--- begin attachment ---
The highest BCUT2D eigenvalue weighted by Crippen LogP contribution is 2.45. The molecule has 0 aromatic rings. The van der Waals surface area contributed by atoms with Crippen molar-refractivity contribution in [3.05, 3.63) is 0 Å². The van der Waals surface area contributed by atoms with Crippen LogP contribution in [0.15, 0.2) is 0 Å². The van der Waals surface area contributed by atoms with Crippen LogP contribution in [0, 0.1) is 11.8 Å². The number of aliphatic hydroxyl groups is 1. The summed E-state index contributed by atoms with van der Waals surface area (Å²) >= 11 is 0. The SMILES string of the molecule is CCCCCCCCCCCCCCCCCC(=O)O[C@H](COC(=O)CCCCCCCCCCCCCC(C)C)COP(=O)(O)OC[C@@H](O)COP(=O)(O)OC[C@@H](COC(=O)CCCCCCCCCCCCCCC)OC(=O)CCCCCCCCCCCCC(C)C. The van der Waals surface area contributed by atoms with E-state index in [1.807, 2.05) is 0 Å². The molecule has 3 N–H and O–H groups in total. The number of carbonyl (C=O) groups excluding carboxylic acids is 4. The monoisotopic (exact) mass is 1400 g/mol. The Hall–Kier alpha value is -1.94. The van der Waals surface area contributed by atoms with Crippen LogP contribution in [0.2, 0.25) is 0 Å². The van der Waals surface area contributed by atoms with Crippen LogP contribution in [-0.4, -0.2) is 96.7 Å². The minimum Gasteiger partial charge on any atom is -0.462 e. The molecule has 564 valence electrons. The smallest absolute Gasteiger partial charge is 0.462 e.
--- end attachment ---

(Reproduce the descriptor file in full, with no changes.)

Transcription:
The highest BCUT2D eigenvalue weighted by Crippen LogP contribution is 2.45. The molecule has 0 aromatic rings. The van der Waals surface area contributed by atoms with Crippen molar-refractivity contribution in [3.05, 3.63) is 0 Å². The van der Waals surface area contributed by atoms with Crippen LogP contribution in [0.15, 0.2) is 0 Å². The van der Waals surface area contributed by atoms with Crippen LogP contribution in [0, 0.1) is 11.8 Å². The number of aliphatic hydroxyl groups is 1. The summed E-state index contributed by atoms with van der Waals surface area (Å²) >= 11 is 0. The SMILES string of the molecule is CCCCCCCCCCCCCCCCCC(=O)O[C@H](COC(=O)CCCCCCCCCCCCCC(C)C)COP(=O)(O)OC[C@@H](O)COP(=O)(O)OC[C@@H](COC(=O)CCCCCCCCCCCCCCC)OC(=O)CCCCCCCCCCCCC(C)C. The van der Waals surface area contributed by atoms with E-state index in [1.807, 2.05) is 0 Å². The molecule has 3 N–H and O–H groups in total. The number of carbonyl (C=O) groups excluding carboxylic acids is 4. The monoisotopic (exact) mass is 1400 g/mol. The Hall–Kier alpha value is -1.94. The van der Waals surface area contributed by atoms with Crippen LogP contribution in [0.2, 0.25) is 0 Å². The van der Waals surface area contributed by atoms with Crippen LogP contribution in [-0.4, -0.2) is 96.7 Å². The minimum Gasteiger partial charge on any atom is -0.462 e. The molecule has 564 valence electrons. The smallest absolute Gasteiger partial charge is 0.462 e.